A Decentralised Transactive Energy Market Considering Physical System Constraints
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Increasing levels of Distributed Energy Resources (DERs) are expected to play a key role in achieving global electricity decarbonisation goals, providing both a challenge and an opportunity for the electricity industry. Conventional approaches such as Net Energy Metering (NEM) have been questioned regarding their effectiveness in properly rewarding DERs, and larger efforts around the integration of DERs into wholesale markets do not address potential value streams at the distribution system level. Local energy markets leveraging direct Peer-to-Peer (P2P) trading have been proposed as a solution, which can increase prosumer participation in lower cost and more reliable supply of energy to consumers. Many approaches have been proposed to determine the optimal dispatch of distributed resources; however, a gap remains in the research to date on how to efficiently allow for prosumer decision autonomy while ensuring that the physical layer of the power system is considered. This thesis proposes a decentralised transactive solution that retains prosumer negotiation and decision autonomy, while using network operator and market determined prices to allocate limited system resources for a feasible, locally optimal system state. Peer-to-Utility (P2U) transactions are added to existing P2P energy frameworks to obtain transactive local peer decision criteria considering Peer-Centric (PC) and System-Centric (SC) objectives. Peers are able to interact with wholesale electricity market derived prices through P2U transactions, allowing for consideration of net export value in welfare maximising decisions. The proposed approach includes a split transaction fee pricing mechanism for virtual prosumer interactions that considers the networks characteristics such as topology and operational constraints to ensure consideration of the physical layer in peer decision making. In addition to pricing mechanisms for coupling the virtual and physical layers, a congestion clearing process is proposed, which coordinates with the decentralised transaction matching process and the Network Usage Charges (NUCs) to ensure efficient allocation of network capacity. Previously reported distribution networks are used to compare the transaction decisions, economic performance, and system performance of the proposed solution with existing approaches. The results demonstrate the effectiveness of the proposed method in ensuring system feasible, locally optimal transaction sets with prioritisation of local peers.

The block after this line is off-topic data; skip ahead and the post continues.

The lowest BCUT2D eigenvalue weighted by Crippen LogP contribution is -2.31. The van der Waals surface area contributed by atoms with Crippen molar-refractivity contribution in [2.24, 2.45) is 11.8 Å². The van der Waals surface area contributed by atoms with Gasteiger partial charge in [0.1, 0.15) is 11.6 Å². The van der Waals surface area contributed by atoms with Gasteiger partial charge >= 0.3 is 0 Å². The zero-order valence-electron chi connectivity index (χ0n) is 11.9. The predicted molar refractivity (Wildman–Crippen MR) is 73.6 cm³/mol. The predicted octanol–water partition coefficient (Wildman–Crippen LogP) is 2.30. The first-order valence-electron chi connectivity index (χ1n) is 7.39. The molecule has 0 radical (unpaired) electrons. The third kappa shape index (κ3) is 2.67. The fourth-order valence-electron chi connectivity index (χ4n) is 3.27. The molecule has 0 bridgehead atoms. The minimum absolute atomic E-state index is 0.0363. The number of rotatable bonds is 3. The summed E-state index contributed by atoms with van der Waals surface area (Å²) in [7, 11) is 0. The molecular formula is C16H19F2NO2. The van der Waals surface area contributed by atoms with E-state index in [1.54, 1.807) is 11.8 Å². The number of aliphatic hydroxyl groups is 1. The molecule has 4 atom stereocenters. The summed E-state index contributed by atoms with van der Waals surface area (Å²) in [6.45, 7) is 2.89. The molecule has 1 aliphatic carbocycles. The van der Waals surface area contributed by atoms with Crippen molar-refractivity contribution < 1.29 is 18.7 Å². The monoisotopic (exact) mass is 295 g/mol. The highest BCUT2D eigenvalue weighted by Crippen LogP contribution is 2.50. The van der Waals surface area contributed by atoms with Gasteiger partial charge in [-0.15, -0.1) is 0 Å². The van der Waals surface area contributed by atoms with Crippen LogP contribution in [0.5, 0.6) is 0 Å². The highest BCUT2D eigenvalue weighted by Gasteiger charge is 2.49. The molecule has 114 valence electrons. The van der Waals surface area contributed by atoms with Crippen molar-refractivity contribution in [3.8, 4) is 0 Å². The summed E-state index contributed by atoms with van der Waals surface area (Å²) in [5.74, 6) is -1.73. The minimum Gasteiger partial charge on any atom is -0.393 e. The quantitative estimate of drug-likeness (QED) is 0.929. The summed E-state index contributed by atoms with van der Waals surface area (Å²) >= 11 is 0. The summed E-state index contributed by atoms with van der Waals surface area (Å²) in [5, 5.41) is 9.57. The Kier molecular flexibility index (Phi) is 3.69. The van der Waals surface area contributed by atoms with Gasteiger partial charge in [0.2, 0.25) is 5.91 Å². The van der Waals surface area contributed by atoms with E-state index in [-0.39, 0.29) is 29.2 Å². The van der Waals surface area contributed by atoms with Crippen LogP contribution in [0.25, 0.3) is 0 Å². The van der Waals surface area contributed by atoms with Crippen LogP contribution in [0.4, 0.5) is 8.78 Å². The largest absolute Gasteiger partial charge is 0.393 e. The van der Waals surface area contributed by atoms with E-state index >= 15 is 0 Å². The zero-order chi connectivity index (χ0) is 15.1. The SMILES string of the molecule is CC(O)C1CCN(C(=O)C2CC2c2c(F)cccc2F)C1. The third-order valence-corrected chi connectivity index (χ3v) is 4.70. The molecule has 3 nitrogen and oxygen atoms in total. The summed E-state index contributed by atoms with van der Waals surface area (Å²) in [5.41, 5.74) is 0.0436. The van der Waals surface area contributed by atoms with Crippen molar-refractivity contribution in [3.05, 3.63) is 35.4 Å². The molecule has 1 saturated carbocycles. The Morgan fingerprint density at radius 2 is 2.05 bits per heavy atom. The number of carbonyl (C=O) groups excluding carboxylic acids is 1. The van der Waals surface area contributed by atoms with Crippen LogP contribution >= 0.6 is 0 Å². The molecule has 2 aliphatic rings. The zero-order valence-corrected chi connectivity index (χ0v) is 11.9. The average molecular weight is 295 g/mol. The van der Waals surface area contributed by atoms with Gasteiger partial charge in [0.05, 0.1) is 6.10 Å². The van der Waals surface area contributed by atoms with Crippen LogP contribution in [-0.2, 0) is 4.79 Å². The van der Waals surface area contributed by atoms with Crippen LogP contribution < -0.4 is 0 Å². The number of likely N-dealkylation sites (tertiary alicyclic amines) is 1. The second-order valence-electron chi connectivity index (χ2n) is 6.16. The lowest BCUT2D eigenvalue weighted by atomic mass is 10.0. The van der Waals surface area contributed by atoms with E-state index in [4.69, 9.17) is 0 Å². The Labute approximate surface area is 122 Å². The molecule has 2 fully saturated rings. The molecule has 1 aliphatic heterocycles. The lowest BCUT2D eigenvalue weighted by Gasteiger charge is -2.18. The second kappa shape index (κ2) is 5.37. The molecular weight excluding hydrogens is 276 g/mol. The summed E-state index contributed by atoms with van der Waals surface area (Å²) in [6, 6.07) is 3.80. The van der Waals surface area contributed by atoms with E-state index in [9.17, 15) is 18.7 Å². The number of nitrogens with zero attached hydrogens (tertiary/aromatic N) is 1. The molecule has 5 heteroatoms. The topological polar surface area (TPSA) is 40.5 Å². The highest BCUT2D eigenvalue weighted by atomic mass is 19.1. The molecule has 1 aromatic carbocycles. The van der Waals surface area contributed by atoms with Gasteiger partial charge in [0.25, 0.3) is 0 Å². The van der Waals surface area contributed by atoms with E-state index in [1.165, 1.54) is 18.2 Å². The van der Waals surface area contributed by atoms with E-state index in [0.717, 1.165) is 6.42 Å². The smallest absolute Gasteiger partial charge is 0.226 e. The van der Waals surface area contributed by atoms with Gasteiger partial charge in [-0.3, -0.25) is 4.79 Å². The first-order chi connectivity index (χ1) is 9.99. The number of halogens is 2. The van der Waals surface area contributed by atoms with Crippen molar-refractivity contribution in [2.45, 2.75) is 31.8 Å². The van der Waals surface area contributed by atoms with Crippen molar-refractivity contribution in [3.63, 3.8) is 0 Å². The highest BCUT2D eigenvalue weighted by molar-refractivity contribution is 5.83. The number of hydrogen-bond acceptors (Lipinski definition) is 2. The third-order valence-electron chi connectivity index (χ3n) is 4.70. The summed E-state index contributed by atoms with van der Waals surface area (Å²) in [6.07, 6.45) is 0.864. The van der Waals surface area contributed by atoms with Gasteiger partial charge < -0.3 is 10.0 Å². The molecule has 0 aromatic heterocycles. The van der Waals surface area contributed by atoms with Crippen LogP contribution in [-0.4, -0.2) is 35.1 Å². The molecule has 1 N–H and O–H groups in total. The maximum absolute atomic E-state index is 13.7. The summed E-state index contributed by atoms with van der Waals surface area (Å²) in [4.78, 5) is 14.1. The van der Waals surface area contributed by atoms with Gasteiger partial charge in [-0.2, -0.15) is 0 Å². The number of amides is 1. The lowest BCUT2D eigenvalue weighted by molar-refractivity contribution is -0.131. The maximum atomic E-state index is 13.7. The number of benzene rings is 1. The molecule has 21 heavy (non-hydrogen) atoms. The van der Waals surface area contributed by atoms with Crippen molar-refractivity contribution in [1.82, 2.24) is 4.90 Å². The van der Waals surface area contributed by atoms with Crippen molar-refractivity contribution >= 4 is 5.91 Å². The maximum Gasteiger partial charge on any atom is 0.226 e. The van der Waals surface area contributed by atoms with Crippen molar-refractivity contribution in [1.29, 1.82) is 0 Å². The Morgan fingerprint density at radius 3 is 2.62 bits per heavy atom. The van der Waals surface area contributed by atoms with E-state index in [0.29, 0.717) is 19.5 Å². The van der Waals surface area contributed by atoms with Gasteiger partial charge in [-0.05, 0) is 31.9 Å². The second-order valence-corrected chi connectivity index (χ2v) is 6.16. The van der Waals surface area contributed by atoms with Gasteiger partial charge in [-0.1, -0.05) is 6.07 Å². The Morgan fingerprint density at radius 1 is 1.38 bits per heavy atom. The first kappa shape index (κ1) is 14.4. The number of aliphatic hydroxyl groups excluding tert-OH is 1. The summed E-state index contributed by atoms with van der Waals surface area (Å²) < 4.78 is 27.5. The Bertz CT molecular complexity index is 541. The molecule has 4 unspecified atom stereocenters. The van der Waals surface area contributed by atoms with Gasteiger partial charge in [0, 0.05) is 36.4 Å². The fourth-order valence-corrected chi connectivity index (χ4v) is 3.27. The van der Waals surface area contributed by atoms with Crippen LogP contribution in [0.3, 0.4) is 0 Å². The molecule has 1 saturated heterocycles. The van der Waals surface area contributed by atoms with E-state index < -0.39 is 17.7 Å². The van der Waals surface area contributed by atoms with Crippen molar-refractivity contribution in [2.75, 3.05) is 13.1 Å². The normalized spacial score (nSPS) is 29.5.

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Colton Pankhurst (2022). A Decentralised Transactive Energy Market Considering Physical System Constraints. UWSpace. http://hdl.handle.net/10012/18657